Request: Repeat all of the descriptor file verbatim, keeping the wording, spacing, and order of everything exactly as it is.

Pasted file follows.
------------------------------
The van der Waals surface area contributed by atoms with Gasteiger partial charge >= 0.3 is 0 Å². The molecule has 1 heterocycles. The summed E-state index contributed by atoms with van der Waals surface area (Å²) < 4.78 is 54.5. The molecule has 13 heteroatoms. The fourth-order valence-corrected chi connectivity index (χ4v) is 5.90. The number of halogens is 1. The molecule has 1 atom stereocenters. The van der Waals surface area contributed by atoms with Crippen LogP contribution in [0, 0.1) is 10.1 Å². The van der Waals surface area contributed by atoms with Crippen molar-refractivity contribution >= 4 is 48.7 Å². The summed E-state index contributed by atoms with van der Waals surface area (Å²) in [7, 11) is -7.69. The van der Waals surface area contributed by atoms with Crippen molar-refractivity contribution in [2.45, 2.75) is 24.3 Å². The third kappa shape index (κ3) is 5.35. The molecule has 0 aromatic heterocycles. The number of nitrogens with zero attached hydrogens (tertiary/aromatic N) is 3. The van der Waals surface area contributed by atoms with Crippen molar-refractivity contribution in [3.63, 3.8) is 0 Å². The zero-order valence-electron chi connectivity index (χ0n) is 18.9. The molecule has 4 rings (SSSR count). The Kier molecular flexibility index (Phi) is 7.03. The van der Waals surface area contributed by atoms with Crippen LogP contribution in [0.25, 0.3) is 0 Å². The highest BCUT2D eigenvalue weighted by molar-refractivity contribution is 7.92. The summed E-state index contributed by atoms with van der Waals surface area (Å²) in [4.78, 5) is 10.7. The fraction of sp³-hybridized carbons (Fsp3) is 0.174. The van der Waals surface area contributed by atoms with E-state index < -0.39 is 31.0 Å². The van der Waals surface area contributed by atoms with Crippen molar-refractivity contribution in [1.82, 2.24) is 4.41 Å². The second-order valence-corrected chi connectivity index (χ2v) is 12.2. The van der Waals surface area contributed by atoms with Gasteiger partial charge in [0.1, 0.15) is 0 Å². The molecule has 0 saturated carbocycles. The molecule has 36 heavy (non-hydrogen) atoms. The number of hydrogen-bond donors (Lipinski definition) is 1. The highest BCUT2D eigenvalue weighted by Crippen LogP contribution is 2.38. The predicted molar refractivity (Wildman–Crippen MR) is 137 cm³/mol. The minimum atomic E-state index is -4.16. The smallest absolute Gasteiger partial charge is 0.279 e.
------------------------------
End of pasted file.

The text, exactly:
The van der Waals surface area contributed by atoms with Gasteiger partial charge >= 0.3 is 0 Å². The molecule has 1 heterocycles. The summed E-state index contributed by atoms with van der Waals surface area (Å²) < 4.78 is 54.5. The molecule has 13 heteroatoms. The fourth-order valence-corrected chi connectivity index (χ4v) is 5.90. The number of halogens is 1. The molecule has 1 atom stereocenters. The van der Waals surface area contributed by atoms with Crippen LogP contribution in [0, 0.1) is 10.1 Å². The van der Waals surface area contributed by atoms with Crippen molar-refractivity contribution >= 4 is 48.7 Å². The summed E-state index contributed by atoms with van der Waals surface area (Å²) in [7, 11) is -7.69. The van der Waals surface area contributed by atoms with Crippen molar-refractivity contribution in [2.45, 2.75) is 24.3 Å². The third kappa shape index (κ3) is 5.35. The molecule has 0 aromatic heterocycles. The number of nitrogens with zero attached hydrogens (tertiary/aromatic N) is 3. The van der Waals surface area contributed by atoms with Crippen molar-refractivity contribution in [3.63, 3.8) is 0 Å². The zero-order valence-electron chi connectivity index (χ0n) is 18.9. The molecule has 4 rings (SSSR count). The Kier molecular flexibility index (Phi) is 7.03. The van der Waals surface area contributed by atoms with Crippen LogP contribution in [0.25, 0.3) is 0 Å². The highest BCUT2D eigenvalue weighted by molar-refractivity contribution is 7.92. The summed E-state index contributed by atoms with van der Waals surface area (Å²) in [4.78, 5) is 10.7. The fraction of sp³-hybridized carbons (Fsp3) is 0.174. The van der Waals surface area contributed by atoms with E-state index < -0.39 is 31.0 Å². The van der Waals surface area contributed by atoms with Crippen molar-refractivity contribution in [1.82, 2.24) is 4.41 Å². The second-order valence-corrected chi connectivity index (χ2v) is 12.2. The van der Waals surface area contributed by atoms with Gasteiger partial charge in [0.1, 0.15) is 0 Å². The molecule has 0 saturated carbocycles. The molecule has 36 heavy (non-hydrogen) atoms. The number of hydrogen-bond donors (Lipinski definition) is 1. The highest BCUT2D eigenvalue weighted by Crippen LogP contribution is 2.38. The predicted molar refractivity (Wildman–Crippen MR) is 137 cm³/mol. The minimum atomic E-state index is -4.16. The smallest absolute Gasteiger partial charge is 0.279 e.